The other night I woke at 3am in a panic about my recycling and agonised over my irresponsibility when it comes to the planet. It’s not that I don’t recycle, it’s that my 240-litre mixed recycling bin is always filled to the top when I take it to the curb for collection every two weeks. And, much as I want to believe that my recycling mountain is an indication that I am doing the right thing for the environment, more and more information indicates that this is not the case.

For a few years now, I have been reading up on zero waste living and trying to figure out how to implement some of the practises into my own life, with varying degrees of success. But I, like so many others, live a busy family life and often, just to stay on top of all the demands on my time and attention, need my grocery shopping to be quick and easy. At times like these, I tuck away my thoughts of zero waste and put my faith back in the recycling system, as I have been doing recently. Then I read a Medium article by the always engaging and insightful UNEP Champion of the Earth Leyla Acaroglu on the topic of “wishcycling” — placing non-recyclables in the recycling bin in hopes they will be recycled — and soon after found myself in the aforementioned 3am panic.

In the article, Acaroglu describes the confusion surrounding recycling, how few items are actually recyclable, and how putting non-recyclables in the recycling bin contaminates the load, leading to the whole batch being sent to landfill or incineration. She points out that some materials, such as paper and metal, have more reliable recycling facilities whereas plastics, due to the vast number of types and composites, are in many cases not recyclable at all.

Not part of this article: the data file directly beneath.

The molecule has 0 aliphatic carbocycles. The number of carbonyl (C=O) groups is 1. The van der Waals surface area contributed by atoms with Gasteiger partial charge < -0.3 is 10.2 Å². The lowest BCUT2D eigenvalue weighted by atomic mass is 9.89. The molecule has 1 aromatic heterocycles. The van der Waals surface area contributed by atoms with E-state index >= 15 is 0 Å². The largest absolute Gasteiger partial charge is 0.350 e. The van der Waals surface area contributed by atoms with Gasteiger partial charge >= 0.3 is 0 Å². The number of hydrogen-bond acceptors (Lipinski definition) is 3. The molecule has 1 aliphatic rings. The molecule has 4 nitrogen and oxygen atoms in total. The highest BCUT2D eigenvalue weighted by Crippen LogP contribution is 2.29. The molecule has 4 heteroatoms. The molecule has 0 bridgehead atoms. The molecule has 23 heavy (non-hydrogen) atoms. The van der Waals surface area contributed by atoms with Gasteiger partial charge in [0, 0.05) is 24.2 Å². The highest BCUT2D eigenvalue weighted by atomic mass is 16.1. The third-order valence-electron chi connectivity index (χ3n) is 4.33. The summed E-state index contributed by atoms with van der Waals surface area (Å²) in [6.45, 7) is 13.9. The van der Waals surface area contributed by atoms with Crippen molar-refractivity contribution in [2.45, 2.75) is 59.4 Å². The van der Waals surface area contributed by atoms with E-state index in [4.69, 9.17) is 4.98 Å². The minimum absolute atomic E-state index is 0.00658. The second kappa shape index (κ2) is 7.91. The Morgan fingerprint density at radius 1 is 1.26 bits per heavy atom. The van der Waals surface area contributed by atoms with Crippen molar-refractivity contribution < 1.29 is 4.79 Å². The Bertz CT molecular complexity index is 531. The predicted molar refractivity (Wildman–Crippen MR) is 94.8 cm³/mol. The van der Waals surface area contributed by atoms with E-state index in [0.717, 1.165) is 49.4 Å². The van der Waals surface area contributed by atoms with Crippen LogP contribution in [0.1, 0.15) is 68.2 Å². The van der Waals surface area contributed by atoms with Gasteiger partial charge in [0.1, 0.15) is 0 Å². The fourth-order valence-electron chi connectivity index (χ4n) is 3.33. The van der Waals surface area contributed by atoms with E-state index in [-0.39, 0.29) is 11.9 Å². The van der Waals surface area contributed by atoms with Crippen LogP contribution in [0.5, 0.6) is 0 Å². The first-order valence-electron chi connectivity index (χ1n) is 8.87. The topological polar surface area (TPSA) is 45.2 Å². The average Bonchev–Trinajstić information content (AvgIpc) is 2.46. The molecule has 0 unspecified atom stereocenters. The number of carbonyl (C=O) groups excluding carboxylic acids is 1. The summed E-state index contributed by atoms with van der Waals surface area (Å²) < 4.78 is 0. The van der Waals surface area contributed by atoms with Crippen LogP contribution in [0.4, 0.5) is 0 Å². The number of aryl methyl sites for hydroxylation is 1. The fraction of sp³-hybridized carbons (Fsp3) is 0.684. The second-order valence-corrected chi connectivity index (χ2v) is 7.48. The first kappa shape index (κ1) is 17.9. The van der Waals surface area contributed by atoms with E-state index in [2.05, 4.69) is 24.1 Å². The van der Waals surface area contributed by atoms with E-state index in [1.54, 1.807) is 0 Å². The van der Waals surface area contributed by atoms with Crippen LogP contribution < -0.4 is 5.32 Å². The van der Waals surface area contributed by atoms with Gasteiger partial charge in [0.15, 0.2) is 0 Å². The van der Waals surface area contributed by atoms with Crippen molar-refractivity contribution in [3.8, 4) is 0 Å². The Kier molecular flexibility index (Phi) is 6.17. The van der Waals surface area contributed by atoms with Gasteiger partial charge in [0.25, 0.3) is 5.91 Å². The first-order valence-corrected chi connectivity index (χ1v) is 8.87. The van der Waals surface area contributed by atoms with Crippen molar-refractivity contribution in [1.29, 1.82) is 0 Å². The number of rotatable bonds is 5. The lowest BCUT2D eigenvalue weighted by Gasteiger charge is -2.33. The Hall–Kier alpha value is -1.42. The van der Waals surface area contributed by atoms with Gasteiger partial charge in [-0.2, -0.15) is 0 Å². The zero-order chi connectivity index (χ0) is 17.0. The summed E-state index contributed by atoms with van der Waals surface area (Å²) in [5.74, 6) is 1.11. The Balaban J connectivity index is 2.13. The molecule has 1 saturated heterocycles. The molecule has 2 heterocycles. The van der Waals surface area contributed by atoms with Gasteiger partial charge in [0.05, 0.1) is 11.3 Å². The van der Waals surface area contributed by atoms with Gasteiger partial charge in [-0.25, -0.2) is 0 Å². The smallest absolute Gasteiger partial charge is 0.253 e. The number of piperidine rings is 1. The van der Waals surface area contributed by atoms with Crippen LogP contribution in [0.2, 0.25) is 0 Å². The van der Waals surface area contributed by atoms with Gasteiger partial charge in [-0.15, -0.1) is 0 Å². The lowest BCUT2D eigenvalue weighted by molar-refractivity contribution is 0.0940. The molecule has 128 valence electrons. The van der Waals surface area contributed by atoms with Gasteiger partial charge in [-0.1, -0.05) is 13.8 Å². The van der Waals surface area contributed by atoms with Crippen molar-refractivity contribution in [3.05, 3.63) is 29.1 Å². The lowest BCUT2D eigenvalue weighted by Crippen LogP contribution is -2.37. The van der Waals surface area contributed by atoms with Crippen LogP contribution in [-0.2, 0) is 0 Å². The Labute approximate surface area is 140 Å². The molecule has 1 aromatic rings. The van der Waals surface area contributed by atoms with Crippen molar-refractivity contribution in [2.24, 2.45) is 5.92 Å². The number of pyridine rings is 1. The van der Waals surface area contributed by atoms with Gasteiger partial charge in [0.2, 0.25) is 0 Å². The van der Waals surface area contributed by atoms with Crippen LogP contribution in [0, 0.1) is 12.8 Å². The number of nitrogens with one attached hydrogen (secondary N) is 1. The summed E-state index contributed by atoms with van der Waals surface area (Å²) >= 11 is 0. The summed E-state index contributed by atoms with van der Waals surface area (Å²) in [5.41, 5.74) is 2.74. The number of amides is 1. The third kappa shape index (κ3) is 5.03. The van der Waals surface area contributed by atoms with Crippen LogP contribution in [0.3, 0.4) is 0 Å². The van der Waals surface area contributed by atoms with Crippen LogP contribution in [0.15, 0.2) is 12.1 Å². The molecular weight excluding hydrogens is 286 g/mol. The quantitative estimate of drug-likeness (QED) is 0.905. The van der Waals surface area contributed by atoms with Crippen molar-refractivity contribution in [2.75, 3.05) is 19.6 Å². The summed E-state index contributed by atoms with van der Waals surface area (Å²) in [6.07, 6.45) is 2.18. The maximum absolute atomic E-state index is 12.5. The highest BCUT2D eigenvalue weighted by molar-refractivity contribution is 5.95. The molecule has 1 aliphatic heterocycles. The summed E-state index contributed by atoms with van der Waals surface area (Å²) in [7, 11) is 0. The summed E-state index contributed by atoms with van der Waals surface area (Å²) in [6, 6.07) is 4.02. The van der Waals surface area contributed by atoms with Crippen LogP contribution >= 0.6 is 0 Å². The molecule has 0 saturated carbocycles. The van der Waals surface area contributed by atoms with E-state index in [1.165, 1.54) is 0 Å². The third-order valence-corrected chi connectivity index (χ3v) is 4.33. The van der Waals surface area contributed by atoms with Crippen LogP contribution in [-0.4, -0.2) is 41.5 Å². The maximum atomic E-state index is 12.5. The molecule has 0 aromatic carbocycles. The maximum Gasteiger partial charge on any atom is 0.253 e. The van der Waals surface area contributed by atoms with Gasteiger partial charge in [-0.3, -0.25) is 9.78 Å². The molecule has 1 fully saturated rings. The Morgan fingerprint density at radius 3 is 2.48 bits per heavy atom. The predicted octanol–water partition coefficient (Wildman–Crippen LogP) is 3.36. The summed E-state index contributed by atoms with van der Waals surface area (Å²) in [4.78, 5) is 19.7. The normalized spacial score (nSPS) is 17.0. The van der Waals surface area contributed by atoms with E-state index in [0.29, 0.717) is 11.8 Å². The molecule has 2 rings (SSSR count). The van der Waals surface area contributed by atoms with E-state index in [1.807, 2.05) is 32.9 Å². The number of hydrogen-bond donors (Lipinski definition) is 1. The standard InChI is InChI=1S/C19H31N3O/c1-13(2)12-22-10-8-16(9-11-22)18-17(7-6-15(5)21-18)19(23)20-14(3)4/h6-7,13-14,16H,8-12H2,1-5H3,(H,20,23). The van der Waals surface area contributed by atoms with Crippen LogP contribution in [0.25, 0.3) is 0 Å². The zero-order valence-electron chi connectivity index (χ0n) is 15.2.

A Greenpeace report from May 2021 details that plastic waste in the UK is overwhelming not only the UK recycling system but that of other countries, where it is damaging the health of the people and the environment. Highlighting the scale of the problem, it reads: “Globally, almost 370 million tonnes of plastic are created every year. By 2015, approximately 6.3 billion tonnes of virgin plastic had been produced, of which only 9% had been recycled; the rest was burned in incinerators or dumped, either in landfill or in the environment.”

Of course the plastic waste problem is much bigger than just our grocery shopping, but if we look at our own household’s recycling each week and imagine that quantity multiplied by the number of people in the country in which we live, we can get a glimpse into the impact of our weekly food shop. It is clear that something needs to be done to curb the tide of needless packaging passing through our homes.

There are, of course, businesses trying to address this issue. There are farm-to-door produce deliveries in cardboard boxes and great zero-waste stores offering bulk food and toiletries in reusable containers and even some offering home delivery in returnable, reusable packaging, or paper packaging, delivered with electric vans. The problem is that these zero-waste stores, even as they are becoming more common, are still few and far between and their offerings tend to be small. Shopping at them certainly limits your waste and recycling, and is of course worth the effort, but still requires you to shop elsewhere to get the rest of your weekly shop — somewhere that inevitably offers the goods in plastic containers.